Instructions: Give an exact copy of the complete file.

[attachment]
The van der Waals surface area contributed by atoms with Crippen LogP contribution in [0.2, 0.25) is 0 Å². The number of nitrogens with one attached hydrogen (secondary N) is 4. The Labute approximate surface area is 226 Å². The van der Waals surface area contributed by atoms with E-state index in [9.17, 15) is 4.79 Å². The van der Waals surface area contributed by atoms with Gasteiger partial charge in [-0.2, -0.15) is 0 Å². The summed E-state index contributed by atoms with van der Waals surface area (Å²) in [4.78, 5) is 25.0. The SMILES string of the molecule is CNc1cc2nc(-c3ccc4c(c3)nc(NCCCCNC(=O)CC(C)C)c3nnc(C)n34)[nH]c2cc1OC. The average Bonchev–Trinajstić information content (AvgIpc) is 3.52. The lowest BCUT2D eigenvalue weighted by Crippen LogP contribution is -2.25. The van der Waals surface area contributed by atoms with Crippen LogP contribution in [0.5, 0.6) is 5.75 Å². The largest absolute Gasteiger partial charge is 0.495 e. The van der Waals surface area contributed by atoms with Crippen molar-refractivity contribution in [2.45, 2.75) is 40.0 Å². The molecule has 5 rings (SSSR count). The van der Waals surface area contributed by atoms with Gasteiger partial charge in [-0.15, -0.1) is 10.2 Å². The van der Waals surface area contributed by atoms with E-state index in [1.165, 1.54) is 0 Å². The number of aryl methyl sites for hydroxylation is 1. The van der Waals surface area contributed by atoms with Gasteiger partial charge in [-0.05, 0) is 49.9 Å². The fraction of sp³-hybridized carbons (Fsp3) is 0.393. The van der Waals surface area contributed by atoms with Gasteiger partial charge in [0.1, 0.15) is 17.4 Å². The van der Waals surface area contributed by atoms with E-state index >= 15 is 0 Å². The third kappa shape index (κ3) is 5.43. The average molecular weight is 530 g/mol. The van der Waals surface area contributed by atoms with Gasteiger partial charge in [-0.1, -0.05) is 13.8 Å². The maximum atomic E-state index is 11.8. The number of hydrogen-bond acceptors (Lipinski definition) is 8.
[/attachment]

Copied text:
The van der Waals surface area contributed by atoms with Crippen LogP contribution in [0.2, 0.25) is 0 Å². The number of nitrogens with one attached hydrogen (secondary N) is 4. The Labute approximate surface area is 226 Å². The van der Waals surface area contributed by atoms with E-state index in [9.17, 15) is 4.79 Å². The van der Waals surface area contributed by atoms with Gasteiger partial charge in [-0.2, -0.15) is 0 Å². The summed E-state index contributed by atoms with van der Waals surface area (Å²) in [4.78, 5) is 25.0. The SMILES string of the molecule is CNc1cc2nc(-c3ccc4c(c3)nc(NCCCCNC(=O)CC(C)C)c3nnc(C)n34)[nH]c2cc1OC. The average Bonchev–Trinajstić information content (AvgIpc) is 3.52. The lowest BCUT2D eigenvalue weighted by Crippen LogP contribution is -2.25. The van der Waals surface area contributed by atoms with Crippen LogP contribution in [0.5, 0.6) is 5.75 Å². The largest absolute Gasteiger partial charge is 0.495 e. The van der Waals surface area contributed by atoms with Crippen molar-refractivity contribution in [2.45, 2.75) is 40.0 Å². The molecule has 5 rings (SSSR count). The van der Waals surface area contributed by atoms with Gasteiger partial charge in [-0.15, -0.1) is 10.2 Å². The van der Waals surface area contributed by atoms with E-state index in [1.165, 1.54) is 0 Å². The number of aryl methyl sites for hydroxylation is 1. The van der Waals surface area contributed by atoms with Gasteiger partial charge in [-0.05, 0) is 49.9 Å². The fraction of sp³-hybridized carbons (Fsp3) is 0.393. The van der Waals surface area contributed by atoms with Gasteiger partial charge in [0.1, 0.15) is 17.4 Å². The van der Waals surface area contributed by atoms with E-state index >= 15 is 0 Å². The third kappa shape index (κ3) is 5.43. The average molecular weight is 530 g/mol. The van der Waals surface area contributed by atoms with Gasteiger partial charge in [-0.1, -0.05) is 13.8 Å². The maximum atomic E-state index is 11.8. The number of hydrogen-bond acceptors (Lipinski definition) is 8.